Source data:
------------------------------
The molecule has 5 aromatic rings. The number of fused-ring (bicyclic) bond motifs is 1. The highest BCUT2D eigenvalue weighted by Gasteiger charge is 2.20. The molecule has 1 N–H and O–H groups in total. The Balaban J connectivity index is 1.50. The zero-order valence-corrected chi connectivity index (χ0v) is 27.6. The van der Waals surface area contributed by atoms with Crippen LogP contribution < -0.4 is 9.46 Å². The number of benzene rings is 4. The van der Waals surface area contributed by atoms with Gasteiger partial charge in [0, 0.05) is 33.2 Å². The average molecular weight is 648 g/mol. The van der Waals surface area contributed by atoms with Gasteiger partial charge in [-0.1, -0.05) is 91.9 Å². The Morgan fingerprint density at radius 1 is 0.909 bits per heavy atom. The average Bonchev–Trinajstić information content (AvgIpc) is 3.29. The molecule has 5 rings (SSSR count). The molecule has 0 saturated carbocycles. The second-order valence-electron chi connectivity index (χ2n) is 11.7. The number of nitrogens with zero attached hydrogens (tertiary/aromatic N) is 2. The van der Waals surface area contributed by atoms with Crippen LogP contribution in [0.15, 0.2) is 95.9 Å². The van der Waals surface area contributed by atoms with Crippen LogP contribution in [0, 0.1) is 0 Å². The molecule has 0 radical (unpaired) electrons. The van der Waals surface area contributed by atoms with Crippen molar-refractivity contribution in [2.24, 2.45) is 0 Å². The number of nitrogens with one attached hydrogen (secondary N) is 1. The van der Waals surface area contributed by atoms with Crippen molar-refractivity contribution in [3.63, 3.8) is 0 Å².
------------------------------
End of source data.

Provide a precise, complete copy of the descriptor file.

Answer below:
The molecule has 5 aromatic rings. The number of fused-ring (bicyclic) bond motifs is 1. The highest BCUT2D eigenvalue weighted by Gasteiger charge is 2.20. The molecule has 1 N–H and O–H groups in total. The Balaban J connectivity index is 1.50. The zero-order valence-corrected chi connectivity index (χ0v) is 27.6. The van der Waals surface area contributed by atoms with Crippen LogP contribution < -0.4 is 9.46 Å². The number of benzene rings is 4. The van der Waals surface area contributed by atoms with Gasteiger partial charge in [0, 0.05) is 33.2 Å². The average molecular weight is 648 g/mol. The van der Waals surface area contributed by atoms with Gasteiger partial charge in [-0.1, -0.05) is 91.9 Å². The Morgan fingerprint density at radius 1 is 0.909 bits per heavy atom. The average Bonchev–Trinajstić information content (AvgIpc) is 3.29. The molecule has 5 rings (SSSR count). The molecule has 0 saturated carbocycles. The second-order valence-electron chi connectivity index (χ2n) is 11.7. The number of nitrogens with zero attached hydrogens (tertiary/aromatic N) is 2. The van der Waals surface area contributed by atoms with Crippen LogP contribution in [0.15, 0.2) is 95.9 Å². The van der Waals surface area contributed by atoms with Crippen LogP contribution in [0, 0.1) is 0 Å². The molecule has 0 radical (unpaired) electrons. The van der Waals surface area contributed by atoms with Crippen molar-refractivity contribution in [2.24, 2.45) is 0 Å². The number of nitrogens with one attached hydrogen (secondary N) is 1. The van der Waals surface area contributed by atoms with Crippen molar-refractivity contribution in [3.63, 3.8) is 0 Å².